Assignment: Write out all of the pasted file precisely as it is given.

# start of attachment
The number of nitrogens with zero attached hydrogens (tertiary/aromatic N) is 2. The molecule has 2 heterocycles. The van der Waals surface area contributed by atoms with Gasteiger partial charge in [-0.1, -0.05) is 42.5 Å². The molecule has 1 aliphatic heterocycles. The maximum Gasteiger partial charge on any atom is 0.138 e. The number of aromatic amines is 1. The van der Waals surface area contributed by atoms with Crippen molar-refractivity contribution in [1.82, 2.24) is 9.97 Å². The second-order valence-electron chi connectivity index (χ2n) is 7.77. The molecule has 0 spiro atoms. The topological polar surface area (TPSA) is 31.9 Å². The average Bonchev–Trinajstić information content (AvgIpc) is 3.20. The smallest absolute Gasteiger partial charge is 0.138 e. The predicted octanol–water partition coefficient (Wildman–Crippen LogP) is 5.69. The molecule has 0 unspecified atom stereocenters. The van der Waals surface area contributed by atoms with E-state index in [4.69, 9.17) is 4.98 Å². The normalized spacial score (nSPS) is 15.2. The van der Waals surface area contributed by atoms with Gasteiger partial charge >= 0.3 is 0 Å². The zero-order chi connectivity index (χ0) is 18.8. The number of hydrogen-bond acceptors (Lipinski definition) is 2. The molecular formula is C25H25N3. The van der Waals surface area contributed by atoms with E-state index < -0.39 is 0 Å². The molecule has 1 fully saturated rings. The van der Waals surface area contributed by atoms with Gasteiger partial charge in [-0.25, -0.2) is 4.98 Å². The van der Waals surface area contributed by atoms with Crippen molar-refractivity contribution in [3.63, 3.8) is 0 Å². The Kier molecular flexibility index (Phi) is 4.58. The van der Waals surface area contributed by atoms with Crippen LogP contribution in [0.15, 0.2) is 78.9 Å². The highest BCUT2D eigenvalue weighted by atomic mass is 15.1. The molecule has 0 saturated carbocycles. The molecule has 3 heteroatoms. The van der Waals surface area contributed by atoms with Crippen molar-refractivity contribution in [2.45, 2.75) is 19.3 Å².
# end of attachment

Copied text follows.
The number of nitrogens with zero attached hydrogens (tertiary/aromatic N) is 2. The molecule has 2 heterocycles. The van der Waals surface area contributed by atoms with Gasteiger partial charge in [-0.1, -0.05) is 42.5 Å². The molecule has 1 aliphatic heterocycles. The maximum Gasteiger partial charge on any atom is 0.138 e. The number of aromatic amines is 1. The van der Waals surface area contributed by atoms with Crippen molar-refractivity contribution in [1.82, 2.24) is 9.97 Å². The second-order valence-electron chi connectivity index (χ2n) is 7.77. The molecule has 0 spiro atoms. The topological polar surface area (TPSA) is 31.9 Å². The average Bonchev–Trinajstić information content (AvgIpc) is 3.20. The smallest absolute Gasteiger partial charge is 0.138 e. The predicted octanol–water partition coefficient (Wildman–Crippen LogP) is 5.69. The molecule has 0 unspecified atom stereocenters. The van der Waals surface area contributed by atoms with E-state index in [4.69, 9.17) is 4.98 Å². The normalized spacial score (nSPS) is 15.2. The van der Waals surface area contributed by atoms with Gasteiger partial charge >= 0.3 is 0 Å². The zero-order chi connectivity index (χ0) is 18.8. The number of hydrogen-bond acceptors (Lipinski definition) is 2. The molecular formula is C25H25N3. The van der Waals surface area contributed by atoms with E-state index < -0.39 is 0 Å². The molecule has 1 fully saturated rings. The van der Waals surface area contributed by atoms with Gasteiger partial charge in [-0.25, -0.2) is 4.98 Å². The van der Waals surface area contributed by atoms with Crippen molar-refractivity contribution in [3.63, 3.8) is 0 Å². The Kier molecular flexibility index (Phi) is 4.58. The van der Waals surface area contributed by atoms with Crippen LogP contribution in [0.15, 0.2) is 78.9 Å². The highest BCUT2D eigenvalue weighted by atomic mass is 15.1. The molecule has 0 saturated carbocycles. The molecule has 3 heteroatoms. The van der Waals surface area contributed by atoms with Crippen molar-refractivity contribution in [2.45, 2.75) is 19.3 Å².